We all know that this act was never proclaimed, so it is not law. So, we stand here and talk about an act that does not have to be repealed. We are talking about a bill that included paid time off in lieu of overtime, increasing vacation pay and vacation time, parental leave for parents of either sex so that they may care for natural and adopted newborns, increasing notice of termination to employees, increased unpaid leave for illness and bereavement, prohibiting set-offs and unauthorized deductions from wages, encouraging employees to settle wage claims, clarifying the powers and duties of the Employment Standards Board, clarifying the application and the operation of the fair wage schedule and binding the Government of the Yukon and its employees.

Now, how controversial can that be? What government in Canada would not agree to something like this, other than those people across the House?



Order please. I would ask those in the gallery to let the Members speak on their behalf and not interfere with the proceedings in the House.

Ms. Commodore:

There were a number of new amendments that were forwarded, after a lot of controversy, from people who were opposed to better working conditions for workers, to the Yukon Council on the Economy and the Environment. They returned to us a report that indicated that they agreed with a number of things that were included in the proposed amendments to the Employment Standards Act and there were, I believe, 53 recommendations from that council, and they were very encouraging, in that the amendments being proposed were going to be fair, not only to workers, but also to employers as well.

There was a lot of controversy from Members on the side opposite when they were in Opposition that we did not follow through with a number of recommendations that were made by the Council on the Economy and the Environment, and there was only one out of 53 that we did not follow through with, and we did that on moral grounds.

I think everybody believes, except people on the other side of the House, that every single person who works for an hour should be paid for that hour. We were going to be taking that out of the section of the old act, but these Members on the other side of the House disagreed with that. To them, it did not matter whether or not an employer deducted a week's pay from wages. It really did not matter to them.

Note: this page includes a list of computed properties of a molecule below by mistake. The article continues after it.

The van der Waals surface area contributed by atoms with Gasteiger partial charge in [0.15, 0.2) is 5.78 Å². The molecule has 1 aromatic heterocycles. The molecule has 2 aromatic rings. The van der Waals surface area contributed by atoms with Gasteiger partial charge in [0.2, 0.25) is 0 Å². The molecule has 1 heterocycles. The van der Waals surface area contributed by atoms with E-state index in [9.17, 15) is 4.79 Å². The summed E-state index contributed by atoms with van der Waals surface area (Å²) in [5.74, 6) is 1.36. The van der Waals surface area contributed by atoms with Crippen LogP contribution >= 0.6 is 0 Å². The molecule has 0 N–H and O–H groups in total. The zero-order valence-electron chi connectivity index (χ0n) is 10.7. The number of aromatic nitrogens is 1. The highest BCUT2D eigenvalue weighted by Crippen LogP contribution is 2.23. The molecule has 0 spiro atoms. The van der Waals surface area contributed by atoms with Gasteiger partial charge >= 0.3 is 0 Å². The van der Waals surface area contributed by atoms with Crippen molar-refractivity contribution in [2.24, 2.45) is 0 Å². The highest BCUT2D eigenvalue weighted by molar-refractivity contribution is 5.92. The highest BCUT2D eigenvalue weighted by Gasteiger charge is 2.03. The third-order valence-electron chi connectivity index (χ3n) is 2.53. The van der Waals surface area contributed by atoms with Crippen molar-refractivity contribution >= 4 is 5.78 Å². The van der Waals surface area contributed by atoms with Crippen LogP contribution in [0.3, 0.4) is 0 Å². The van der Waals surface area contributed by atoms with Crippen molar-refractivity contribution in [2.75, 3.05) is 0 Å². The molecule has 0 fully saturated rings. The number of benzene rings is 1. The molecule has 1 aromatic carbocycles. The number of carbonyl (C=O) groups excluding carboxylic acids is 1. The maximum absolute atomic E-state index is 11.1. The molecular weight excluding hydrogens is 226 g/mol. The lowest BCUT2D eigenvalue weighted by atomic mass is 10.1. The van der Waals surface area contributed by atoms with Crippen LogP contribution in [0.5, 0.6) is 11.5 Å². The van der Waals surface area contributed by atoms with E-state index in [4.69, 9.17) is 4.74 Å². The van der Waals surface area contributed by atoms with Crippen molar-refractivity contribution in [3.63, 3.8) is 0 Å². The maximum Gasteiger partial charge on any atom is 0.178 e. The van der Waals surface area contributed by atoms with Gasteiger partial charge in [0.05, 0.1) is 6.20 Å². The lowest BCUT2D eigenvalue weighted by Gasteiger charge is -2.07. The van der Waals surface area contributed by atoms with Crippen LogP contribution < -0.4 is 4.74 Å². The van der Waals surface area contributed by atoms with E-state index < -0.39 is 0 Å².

I am really concerned about what the Minister is doing. He has already indicated to us that he will not come forward with new legislation until this act has been repealed. He said that on December 7, 1993. He indicated that he planned to come forward with amendments when this bill is repealed, and he will then bring a position paper to Cabinet and at the same time he will determine which amendments will come forward. That will not occur until this bill is amended. Then he goes on to say - if you can believe this - he will come forward with a bill that will protect the rights of Yukoners in an admirable way.

He says we will have protection for unions and collective agreements - and it is very plain to everyone that they do not even believe in collective bargaining any more - and that the bill will be fully supportive and one that Yukoners can be proud of.

We know the kind of legislation that Yukoners can be proud of and we know the kind of legislation that will benefit those workers out in the field, and we had a bill that did exactly that - a bill that every single Member on that side of the House opposed. There is not one single person over there who will speak on behalf of the workers in their riding - not one - because they have chosen not to do so. Maybe the Member for Riverdale North does not have any workers in his riding; maybe the Minister responsible for Justice and the new bill does not have any workers in his riding - and it would appear that they do not.

I worry about what they plan on doing with this. We could have gone ahead. We could have had legislation that would protect those workers - a bill that had gone through the scrutiny of the Council on the Economy and the Environment and the recommendations that came forward - and the one we did not follow through on; I just mentioned which one that was.

I would be really interested in having the Minister tell us exactly what he does not like in Bill No. 13. What is there that is so controversial that he is choosing to wait - he said maybe up to three years - I think he said that last December - or whatever, until he came forward with new legislation that would protect workers in the Yukon who did not have unions to protect them.